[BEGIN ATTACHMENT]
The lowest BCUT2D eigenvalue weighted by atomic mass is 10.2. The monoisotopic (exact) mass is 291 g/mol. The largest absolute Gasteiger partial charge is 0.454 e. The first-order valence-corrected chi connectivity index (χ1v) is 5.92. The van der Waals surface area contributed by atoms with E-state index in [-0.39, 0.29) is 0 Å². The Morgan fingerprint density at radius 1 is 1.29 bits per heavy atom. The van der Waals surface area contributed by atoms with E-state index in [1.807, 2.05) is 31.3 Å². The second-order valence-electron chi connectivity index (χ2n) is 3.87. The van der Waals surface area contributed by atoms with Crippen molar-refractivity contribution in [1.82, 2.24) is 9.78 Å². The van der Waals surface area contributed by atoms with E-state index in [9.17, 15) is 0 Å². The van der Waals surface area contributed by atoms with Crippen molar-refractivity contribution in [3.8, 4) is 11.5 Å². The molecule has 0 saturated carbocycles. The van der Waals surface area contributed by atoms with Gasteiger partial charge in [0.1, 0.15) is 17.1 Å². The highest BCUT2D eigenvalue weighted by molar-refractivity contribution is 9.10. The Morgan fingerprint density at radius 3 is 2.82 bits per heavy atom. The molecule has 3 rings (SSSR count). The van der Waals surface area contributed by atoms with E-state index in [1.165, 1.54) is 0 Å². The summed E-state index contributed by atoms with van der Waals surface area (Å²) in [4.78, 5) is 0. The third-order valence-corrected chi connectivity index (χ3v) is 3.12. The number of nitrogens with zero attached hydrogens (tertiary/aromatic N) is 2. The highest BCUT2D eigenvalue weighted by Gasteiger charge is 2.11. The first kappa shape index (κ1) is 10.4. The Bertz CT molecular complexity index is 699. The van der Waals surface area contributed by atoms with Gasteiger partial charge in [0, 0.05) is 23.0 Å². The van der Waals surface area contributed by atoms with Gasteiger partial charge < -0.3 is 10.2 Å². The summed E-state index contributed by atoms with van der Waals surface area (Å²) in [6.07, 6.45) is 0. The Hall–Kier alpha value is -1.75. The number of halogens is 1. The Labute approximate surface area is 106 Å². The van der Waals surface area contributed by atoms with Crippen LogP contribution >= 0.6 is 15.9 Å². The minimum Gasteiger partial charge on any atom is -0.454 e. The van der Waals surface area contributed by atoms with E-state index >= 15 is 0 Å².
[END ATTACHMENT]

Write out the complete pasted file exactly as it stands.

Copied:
The lowest BCUT2D eigenvalue weighted by atomic mass is 10.2. The monoisotopic (exact) mass is 291 g/mol. The largest absolute Gasteiger partial charge is 0.454 e. The first-order valence-corrected chi connectivity index (χ1v) is 5.92. The van der Waals surface area contributed by atoms with E-state index in [-0.39, 0.29) is 0 Å². The Morgan fingerprint density at radius 1 is 1.29 bits per heavy atom. The van der Waals surface area contributed by atoms with E-state index in [1.807, 2.05) is 31.3 Å². The second-order valence-electron chi connectivity index (χ2n) is 3.87. The van der Waals surface area contributed by atoms with Crippen molar-refractivity contribution in [1.82, 2.24) is 9.78 Å². The van der Waals surface area contributed by atoms with E-state index in [9.17, 15) is 0 Å². The van der Waals surface area contributed by atoms with Crippen molar-refractivity contribution in [3.8, 4) is 11.5 Å². The molecule has 0 saturated carbocycles. The van der Waals surface area contributed by atoms with Gasteiger partial charge in [0.1, 0.15) is 17.1 Å². The highest BCUT2D eigenvalue weighted by molar-refractivity contribution is 9.10. The Morgan fingerprint density at radius 3 is 2.82 bits per heavy atom. The molecule has 3 rings (SSSR count). The van der Waals surface area contributed by atoms with E-state index in [1.165, 1.54) is 0 Å². The summed E-state index contributed by atoms with van der Waals surface area (Å²) in [4.78, 5) is 0. The third-order valence-corrected chi connectivity index (χ3v) is 3.12. The number of nitrogens with zero attached hydrogens (tertiary/aromatic N) is 2. The highest BCUT2D eigenvalue weighted by Gasteiger charge is 2.11. The first kappa shape index (κ1) is 10.4. The Bertz CT molecular complexity index is 699. The van der Waals surface area contributed by atoms with Gasteiger partial charge in [0, 0.05) is 23.0 Å². The van der Waals surface area contributed by atoms with Gasteiger partial charge < -0.3 is 10.2 Å². The summed E-state index contributed by atoms with van der Waals surface area (Å²) in [6.07, 6.45) is 0. The Hall–Kier alpha value is -1.75. The number of halogens is 1. The Labute approximate surface area is 106 Å². The van der Waals surface area contributed by atoms with Crippen LogP contribution >= 0.6 is 15.9 Å². The minimum Gasteiger partial charge on any atom is -0.454 e. The van der Waals surface area contributed by atoms with E-state index >= 15 is 0 Å².